Costs News

24 September 2015
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News in brief 24th September 2015

PC fee approved
The Legal Services Board has approved the Costs Lawyer Standards Board’s (CLSB) application to hold the practising fee at £250. The CLSB’s budget for 2016 is set at £151,500, an increase of £2,250 (1.5%) on 2015. The CLSB anticipates that its income from practising fees for 2016 will be £152,500, on the assumption that there will be 610 Costs Lawyers.

Since its formation, the CLSB has been building a contingency fund from any surplus income at the end of each year, and expects to reach its minimum financial reserve of one year’s operating costs by the end of 2019 so as to be financially independent from the ACL.

Twelve Costs Lawyers responded to the CLSB’s consultation on the fee, and all backed the proposal to stay at £250.

New Council members
Following the recent Council elections, the candidates with the most votes were Steve Davies and David Wright. They will take up their positions on Council following the general meeting on 15 October.

SCCO email pointer
The Senior Costs Judge, Andrew Gordon-Saker, has advised that, following the introduction of paragraph 3.2 of Practice Direction 51L on 1 October, the address to which ebills should be sent is:

Government launches environmental costs protection consultation
The government has launched a consultation on costs protection for certain environmental challenges to comply with Aarhus Convention requirement that such proceedings are “not prohibitively expensive” and recent European Court of Justice rulings.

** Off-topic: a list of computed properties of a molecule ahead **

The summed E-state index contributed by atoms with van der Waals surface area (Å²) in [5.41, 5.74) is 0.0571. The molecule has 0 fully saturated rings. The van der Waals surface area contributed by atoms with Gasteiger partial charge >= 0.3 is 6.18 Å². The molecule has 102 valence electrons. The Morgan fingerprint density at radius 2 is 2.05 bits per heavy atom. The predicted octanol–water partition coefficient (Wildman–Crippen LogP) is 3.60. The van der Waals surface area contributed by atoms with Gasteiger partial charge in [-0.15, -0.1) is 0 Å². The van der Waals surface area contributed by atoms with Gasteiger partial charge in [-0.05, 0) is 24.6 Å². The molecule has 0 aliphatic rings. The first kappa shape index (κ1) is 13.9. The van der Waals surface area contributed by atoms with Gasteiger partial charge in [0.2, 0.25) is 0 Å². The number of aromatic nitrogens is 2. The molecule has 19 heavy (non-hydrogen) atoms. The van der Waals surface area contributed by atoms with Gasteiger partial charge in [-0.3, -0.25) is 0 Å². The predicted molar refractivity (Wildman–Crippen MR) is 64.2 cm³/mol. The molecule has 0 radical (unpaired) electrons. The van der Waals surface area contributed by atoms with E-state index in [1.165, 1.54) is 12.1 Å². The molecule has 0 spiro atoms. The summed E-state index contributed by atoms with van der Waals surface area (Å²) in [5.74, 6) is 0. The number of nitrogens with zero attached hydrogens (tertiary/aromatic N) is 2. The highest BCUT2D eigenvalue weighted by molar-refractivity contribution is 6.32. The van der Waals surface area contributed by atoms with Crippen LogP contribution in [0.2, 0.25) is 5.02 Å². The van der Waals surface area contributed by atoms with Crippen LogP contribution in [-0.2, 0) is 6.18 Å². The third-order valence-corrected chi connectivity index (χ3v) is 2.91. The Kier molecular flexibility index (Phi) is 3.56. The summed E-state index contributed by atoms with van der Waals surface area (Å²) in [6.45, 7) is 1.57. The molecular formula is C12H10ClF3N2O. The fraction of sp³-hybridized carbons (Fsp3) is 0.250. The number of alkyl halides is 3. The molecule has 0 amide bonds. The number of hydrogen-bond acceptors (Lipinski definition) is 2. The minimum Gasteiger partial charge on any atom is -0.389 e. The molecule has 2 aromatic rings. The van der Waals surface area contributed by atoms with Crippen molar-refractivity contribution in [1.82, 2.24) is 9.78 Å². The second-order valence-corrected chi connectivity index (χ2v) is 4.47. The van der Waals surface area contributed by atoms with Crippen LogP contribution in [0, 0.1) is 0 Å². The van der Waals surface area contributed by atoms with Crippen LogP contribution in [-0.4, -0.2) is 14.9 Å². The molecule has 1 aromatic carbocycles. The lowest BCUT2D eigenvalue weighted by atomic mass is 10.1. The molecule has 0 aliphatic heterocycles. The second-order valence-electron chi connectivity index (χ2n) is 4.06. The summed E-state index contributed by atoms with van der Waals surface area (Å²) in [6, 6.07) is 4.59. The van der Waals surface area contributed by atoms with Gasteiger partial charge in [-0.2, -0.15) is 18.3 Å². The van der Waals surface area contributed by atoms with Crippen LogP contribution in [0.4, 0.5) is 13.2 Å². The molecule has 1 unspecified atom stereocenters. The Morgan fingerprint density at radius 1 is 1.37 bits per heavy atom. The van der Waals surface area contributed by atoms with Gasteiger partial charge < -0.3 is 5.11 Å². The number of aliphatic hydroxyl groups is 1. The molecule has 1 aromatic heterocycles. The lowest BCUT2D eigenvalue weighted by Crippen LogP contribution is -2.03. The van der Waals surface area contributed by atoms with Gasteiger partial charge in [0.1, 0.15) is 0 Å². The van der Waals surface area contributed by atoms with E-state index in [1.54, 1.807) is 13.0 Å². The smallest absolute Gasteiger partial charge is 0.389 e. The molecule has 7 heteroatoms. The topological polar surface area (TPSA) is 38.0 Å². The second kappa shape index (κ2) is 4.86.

Currently, the costs rules introduced on 1 April 2013 provide for a simple fixed recoverable costs regime that caps the amount recoverable from the claimant at £5,000 where the claimant is an individual (£10,000 in other cases) and from the defendant at £35,000.

The Ministry of Justice said these rules do not take into consideration an individual claimant’s financial resources or whether the costs of the proceedings might appear to be objectively unreasonable.

The consultation proposed widening the scope of claims protected beyond judicial reviews to certain statutory reviews, and questioned whether costs protection should be restricted to claimants only when they had received permission to apply for judicial or statutory review, to “act as a disincentive against bringing unmeritorious challenges to cause delay”.

It also suggested that the costs caps would initially be set at a default level and that any party could make an application for the court to vary their own – or another party’s – cap. The court would also be able to vary the caps of its own motion.


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